Anyway, as a consequence of trade problems my clinic used to run short of certain materials and consumables such as dental burs and temporary crowns. Trying to perform decent dentistry with blunt burs is a pain in the arse and here we were looking at enough burs and other things to last a lifetime, so when Miss Serbia went off to get Penfold I stuffed a few packets in my pockets. Look-ing back, I must have been out of my mind but at the time it seemed perfectly sensible.
After another trip in a shit car with an armed arab we got back to the clinic where we checked out our booty and decided this was ‘a good thing’ which needed to be repeated at future visits.

So it was, but I didn’t stop at burs.

Alcohol was readily available which was a good thing as, apart from partying, there was not a great deal of things to do in the evenings. We all had TVs in our apartments but a night in, in front of the telly was a bit of a non starter. Occasionally, if lucky, the TV could pick up a bit of RAI the Italian Broadcaster but this was covered in interference even on a good day. So the main thing on the box was Libyan TV. This would make the SCBBC seem a paragon of impartiality.

The main programmes were about my new best friend and patient, The Colonel. Here he was giv-ing a speech, there he was waving his little Green Book in the air. Here he was in his tent meeting famous people, there he was inspecting his Great Man-Made River project. ( This was something to shout about though, as at the time it was the greatest engineering feat on the planet and I might come back to it later.) But other than watching to make sure he didn’t suddenly clutch his mouth in pain this wasn’t riveting TV.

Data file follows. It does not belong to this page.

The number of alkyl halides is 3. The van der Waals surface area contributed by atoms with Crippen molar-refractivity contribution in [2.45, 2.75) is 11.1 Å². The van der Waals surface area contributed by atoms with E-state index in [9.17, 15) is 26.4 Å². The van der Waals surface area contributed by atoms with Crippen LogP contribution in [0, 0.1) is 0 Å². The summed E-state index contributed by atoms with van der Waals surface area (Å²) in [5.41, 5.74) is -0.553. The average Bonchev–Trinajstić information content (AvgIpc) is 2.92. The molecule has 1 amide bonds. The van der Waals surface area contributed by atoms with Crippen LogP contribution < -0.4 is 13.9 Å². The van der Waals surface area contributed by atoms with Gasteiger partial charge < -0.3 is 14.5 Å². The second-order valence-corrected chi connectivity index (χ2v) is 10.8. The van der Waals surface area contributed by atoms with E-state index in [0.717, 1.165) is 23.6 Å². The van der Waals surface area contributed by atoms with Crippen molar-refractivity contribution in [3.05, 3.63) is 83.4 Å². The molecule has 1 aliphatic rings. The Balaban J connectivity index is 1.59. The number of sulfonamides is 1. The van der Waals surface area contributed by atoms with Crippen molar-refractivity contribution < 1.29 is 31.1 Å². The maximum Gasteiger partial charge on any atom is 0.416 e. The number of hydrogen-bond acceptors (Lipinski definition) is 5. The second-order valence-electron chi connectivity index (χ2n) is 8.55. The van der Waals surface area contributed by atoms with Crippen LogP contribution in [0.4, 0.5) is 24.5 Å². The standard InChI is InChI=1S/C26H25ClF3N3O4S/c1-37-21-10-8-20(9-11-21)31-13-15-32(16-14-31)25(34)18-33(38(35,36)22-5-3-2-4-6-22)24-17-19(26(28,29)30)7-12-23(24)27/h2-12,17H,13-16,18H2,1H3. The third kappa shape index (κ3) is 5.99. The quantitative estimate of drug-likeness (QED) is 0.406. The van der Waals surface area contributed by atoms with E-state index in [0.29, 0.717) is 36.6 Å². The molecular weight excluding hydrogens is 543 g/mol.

There were two programmes worth watching out for though. One was MacGyver. I’d never seen this before but I could while away half an hour watching our hero escape from a locked room in badly dubbed Arabic. Why the Libyans liked MacGyver is anybody’s guess.
The other programme was the Barbapapas. As I remember it, there didn’t seem to be any dialogue other than them wandering about on their adventures just saying ‘Alhamdulillah’ at each other. I was probably wasted.